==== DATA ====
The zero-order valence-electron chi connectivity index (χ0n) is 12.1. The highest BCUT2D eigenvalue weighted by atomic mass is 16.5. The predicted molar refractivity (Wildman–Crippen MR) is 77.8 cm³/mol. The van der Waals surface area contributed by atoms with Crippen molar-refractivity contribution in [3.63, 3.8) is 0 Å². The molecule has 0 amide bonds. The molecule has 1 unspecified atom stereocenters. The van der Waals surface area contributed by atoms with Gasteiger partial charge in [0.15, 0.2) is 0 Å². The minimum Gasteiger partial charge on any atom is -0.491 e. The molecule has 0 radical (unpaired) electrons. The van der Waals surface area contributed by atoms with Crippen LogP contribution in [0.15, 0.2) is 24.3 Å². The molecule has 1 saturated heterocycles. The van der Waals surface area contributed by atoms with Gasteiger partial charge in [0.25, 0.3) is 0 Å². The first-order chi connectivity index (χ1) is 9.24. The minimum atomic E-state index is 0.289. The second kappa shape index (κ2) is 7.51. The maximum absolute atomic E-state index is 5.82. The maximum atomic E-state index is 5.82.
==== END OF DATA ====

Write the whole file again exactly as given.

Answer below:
The zero-order valence-electron chi connectivity index (χ0n) is 12.1. The highest BCUT2D eigenvalue weighted by atomic mass is 16.5. The predicted molar refractivity (Wildman–Crippen MR) is 77.8 cm³/mol. The van der Waals surface area contributed by atoms with Crippen molar-refractivity contribution in [3.63, 3.8) is 0 Å². The molecule has 0 amide bonds. The molecule has 1 unspecified atom stereocenters. The van der Waals surface area contributed by atoms with Gasteiger partial charge in [0.15, 0.2) is 0 Å². The minimum Gasteiger partial charge on any atom is -0.491 e. The molecule has 0 radical (unpaired) electrons. The van der Waals surface area contributed by atoms with Crippen LogP contribution in [0.15, 0.2) is 24.3 Å². The molecule has 1 saturated heterocycles. The van der Waals surface area contributed by atoms with Gasteiger partial charge in [0.25, 0.3) is 0 Å². The first-order chi connectivity index (χ1) is 9.24. The minimum atomic E-state index is 0.289. The second kappa shape index (κ2) is 7.51. The maximum absolute atomic E-state index is 5.82. The maximum atomic E-state index is 5.82.